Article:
* Brookfield to partner with tenants for a bid
* Plan calls for two ownership propositions
By Ilaina Jonas
Nov 30 The Stuyvesant Town-Peter Cooper Village
Tenants Association has selected Brookfield Asset Management
Inc <BAMa.TO as a partner to formulate a bid for the sprawling
Manhattan apartment complex that would allow tenants to buy
The tenants' association on Tuesday approved an agreement
with Brookfield to develop a bid over the coming months to
submit to CWCapital, the special servicer that represents
senior bondholders who now control the complex.
The specifics have not been worked out yet, and even a
rough price was not disclosed.
"The tenants' association and its advisers met with
countless potential partners and felt that Brookfield both
shared the goals that the tenants' association had put forth
and also had the strength and substance to get them over the
goal line," said City Councilman Daniel Garodnick, who also is
a life-long resident there.
An offer would include a plan that would enable tenants to
buy their apartments under two different ownership scenarios --
a discounted price or a deeper discounted price, each of which
would come with resale restrictions. It also would allow
current renters to remain as rent-stabilized tenants and would
seek government assistance for that.
"In my eyes that is a much stronger outcome for the tenants
and city because it protects the affordability and
sustainability of the place in a way no other plan can,"
The vast apartment complex of 56 buildings located on 80
acres on Manhattan's East Side came became a controversial
issue in 2007 when a joint venture between Tishman Speyer and
BlackRock Inc bought it for $5.4 billion from MetLife
Inc . The project had been built in two stages starting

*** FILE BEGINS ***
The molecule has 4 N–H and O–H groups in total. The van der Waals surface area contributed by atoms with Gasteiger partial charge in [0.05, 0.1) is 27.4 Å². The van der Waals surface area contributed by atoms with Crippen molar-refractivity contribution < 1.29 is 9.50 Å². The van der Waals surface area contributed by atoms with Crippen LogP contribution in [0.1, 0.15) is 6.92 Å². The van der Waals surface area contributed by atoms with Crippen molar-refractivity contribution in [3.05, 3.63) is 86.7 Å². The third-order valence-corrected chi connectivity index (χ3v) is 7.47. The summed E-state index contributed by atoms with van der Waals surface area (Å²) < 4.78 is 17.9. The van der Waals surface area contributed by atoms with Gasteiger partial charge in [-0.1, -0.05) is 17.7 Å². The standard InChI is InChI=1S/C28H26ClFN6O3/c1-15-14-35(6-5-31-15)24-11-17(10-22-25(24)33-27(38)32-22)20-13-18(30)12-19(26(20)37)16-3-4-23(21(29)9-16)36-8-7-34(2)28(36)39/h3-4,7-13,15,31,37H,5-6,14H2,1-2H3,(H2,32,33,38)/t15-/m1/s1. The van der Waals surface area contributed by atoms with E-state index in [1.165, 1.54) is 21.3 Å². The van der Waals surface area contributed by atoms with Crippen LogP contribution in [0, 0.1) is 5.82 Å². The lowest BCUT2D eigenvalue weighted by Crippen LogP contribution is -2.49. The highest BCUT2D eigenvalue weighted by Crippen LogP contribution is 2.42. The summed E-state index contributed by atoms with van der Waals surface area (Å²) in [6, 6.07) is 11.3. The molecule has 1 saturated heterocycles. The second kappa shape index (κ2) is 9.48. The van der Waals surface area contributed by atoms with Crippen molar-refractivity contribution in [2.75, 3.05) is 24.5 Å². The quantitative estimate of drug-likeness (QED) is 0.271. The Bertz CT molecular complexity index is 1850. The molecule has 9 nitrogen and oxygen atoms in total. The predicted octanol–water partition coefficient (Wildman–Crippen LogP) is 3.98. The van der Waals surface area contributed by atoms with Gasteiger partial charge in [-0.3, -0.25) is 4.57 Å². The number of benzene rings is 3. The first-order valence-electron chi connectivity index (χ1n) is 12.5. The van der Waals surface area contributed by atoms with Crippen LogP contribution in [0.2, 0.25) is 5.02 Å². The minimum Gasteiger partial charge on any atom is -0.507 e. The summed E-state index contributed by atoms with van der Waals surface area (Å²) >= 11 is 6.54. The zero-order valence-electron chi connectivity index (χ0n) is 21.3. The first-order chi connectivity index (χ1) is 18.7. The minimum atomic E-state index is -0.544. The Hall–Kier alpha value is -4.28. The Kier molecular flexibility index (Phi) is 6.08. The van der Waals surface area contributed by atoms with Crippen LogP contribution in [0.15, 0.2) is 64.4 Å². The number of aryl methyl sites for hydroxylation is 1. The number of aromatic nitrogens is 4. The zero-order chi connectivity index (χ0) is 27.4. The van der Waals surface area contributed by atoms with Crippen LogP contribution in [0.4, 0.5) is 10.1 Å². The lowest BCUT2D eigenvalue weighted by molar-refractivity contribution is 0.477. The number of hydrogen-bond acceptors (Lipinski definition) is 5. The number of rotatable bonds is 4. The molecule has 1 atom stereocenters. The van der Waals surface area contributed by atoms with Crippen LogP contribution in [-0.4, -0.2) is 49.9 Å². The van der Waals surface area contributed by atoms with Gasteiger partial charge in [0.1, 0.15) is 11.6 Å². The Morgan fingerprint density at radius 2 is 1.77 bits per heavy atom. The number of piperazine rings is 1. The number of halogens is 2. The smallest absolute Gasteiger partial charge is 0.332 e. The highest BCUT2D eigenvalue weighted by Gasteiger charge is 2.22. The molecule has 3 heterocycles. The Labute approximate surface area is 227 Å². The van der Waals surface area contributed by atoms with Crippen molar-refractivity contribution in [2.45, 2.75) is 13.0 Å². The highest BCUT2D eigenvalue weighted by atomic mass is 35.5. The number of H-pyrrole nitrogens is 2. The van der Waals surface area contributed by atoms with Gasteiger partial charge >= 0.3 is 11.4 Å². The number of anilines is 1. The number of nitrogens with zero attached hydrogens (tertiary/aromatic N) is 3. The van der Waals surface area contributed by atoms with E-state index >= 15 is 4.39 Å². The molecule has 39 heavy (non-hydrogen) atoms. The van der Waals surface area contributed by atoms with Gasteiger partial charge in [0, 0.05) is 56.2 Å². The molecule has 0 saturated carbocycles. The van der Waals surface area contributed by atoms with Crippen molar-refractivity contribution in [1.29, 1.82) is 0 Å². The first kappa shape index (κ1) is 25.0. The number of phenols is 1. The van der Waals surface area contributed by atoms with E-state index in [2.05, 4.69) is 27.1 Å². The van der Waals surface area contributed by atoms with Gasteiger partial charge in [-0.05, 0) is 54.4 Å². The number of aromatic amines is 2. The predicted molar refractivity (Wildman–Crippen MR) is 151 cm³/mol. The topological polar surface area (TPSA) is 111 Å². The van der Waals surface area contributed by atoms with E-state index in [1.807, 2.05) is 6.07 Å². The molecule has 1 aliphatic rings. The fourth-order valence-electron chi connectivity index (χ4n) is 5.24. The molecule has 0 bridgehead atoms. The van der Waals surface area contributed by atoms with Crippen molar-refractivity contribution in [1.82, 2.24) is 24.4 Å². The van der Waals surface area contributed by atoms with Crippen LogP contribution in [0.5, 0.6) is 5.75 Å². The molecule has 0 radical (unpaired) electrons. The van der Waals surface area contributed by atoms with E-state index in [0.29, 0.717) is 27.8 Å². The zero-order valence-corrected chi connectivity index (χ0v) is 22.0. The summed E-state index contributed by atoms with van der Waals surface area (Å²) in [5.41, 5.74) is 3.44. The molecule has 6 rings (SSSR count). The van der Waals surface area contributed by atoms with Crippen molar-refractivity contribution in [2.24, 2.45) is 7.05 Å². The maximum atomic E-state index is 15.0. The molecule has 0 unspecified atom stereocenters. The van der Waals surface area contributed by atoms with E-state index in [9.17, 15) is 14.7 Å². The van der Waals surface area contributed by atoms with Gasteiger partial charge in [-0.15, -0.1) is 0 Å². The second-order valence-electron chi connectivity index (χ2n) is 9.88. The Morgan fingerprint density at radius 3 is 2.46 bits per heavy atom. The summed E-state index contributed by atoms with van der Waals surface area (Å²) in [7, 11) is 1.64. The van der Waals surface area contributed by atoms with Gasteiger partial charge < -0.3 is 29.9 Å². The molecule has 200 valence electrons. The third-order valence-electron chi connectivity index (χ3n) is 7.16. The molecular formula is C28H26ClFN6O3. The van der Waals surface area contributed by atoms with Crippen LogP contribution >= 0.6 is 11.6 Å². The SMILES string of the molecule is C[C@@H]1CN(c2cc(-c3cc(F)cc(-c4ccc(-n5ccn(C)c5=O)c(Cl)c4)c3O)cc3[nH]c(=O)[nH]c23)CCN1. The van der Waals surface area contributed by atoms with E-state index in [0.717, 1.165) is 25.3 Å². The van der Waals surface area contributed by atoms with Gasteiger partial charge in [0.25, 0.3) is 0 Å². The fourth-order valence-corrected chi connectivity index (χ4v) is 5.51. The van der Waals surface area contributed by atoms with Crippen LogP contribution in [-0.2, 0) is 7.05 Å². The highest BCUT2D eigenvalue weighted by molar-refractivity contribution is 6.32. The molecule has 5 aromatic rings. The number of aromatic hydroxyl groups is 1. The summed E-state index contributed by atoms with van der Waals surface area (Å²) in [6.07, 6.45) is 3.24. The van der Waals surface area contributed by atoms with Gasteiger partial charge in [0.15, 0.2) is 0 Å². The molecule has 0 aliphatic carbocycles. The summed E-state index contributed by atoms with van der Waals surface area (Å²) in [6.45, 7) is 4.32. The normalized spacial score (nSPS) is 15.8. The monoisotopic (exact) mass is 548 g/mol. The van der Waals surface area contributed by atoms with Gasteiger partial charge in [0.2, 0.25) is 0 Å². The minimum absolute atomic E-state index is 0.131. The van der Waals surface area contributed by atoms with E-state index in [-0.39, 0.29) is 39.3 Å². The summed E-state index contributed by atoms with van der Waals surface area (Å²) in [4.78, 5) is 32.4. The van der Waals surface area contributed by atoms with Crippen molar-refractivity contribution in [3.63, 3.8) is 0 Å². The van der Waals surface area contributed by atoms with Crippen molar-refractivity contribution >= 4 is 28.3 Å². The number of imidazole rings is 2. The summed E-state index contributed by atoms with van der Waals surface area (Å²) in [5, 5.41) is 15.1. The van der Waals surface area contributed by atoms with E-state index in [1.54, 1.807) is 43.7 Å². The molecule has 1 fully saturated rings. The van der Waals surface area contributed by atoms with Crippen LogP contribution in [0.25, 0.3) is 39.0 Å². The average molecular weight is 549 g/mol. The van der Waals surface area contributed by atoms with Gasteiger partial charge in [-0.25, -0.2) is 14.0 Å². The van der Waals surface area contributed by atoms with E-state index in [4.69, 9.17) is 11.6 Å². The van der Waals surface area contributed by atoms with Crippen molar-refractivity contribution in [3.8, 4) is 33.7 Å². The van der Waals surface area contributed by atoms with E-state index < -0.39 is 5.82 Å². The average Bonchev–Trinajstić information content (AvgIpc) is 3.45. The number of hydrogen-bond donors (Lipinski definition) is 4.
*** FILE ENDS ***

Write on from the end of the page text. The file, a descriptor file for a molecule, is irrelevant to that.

after World War II as housing for the middle class.
The real estate firm planned to upgrade apartments as they
became available in order to raise rents to market rates. It
also planned to build or convert some units to condominiums.
Tenants said the new owners' plans would force them to move out
of the 11,200 apartment complex. About 25,000 people live
But a year later, the commercial real estate market went
into a downslide and a court ruled that bringing the apartments
to market rents violated a tax agreement with the city.
Earlier this month, a New York State appeals agreed with a
lower court ruling that said that the owners had to pay damages
to those tenants who payed the higher rents or were forced to
leave because of them. A lawyer for the tenants estimated
damages at about $215 million.
The damages could be covered by allowing those who were
affected to buy units, Garodnick said.
Regulations that protect its stabilized rent rates expire
in 10 years at which time the units will be subject to
market-rent levels, Garodnick said.
In 2010, entities set up by the joint venture to own the
complex defaulted on a $3 billion mortgage after the value of
the complex tumbled due to the financial crisis. The mortgage
had been securitized into five different pools of commercial
Garodnick estimated a market price for the apartments would
be between $600 and $700 a square foot.
The proposal is similar to one investment bank Westwood
Capital LLC, has been discussing with tenants.
"We will be continuing to watch the process as it moves
forward; we have structure and a bid that will be equally
friendly if not more friendly to the tenants," said Dan Alpert,
Westwood's managing partner.
Representatives from CWCapital and Brookfield could not be
reached for comment.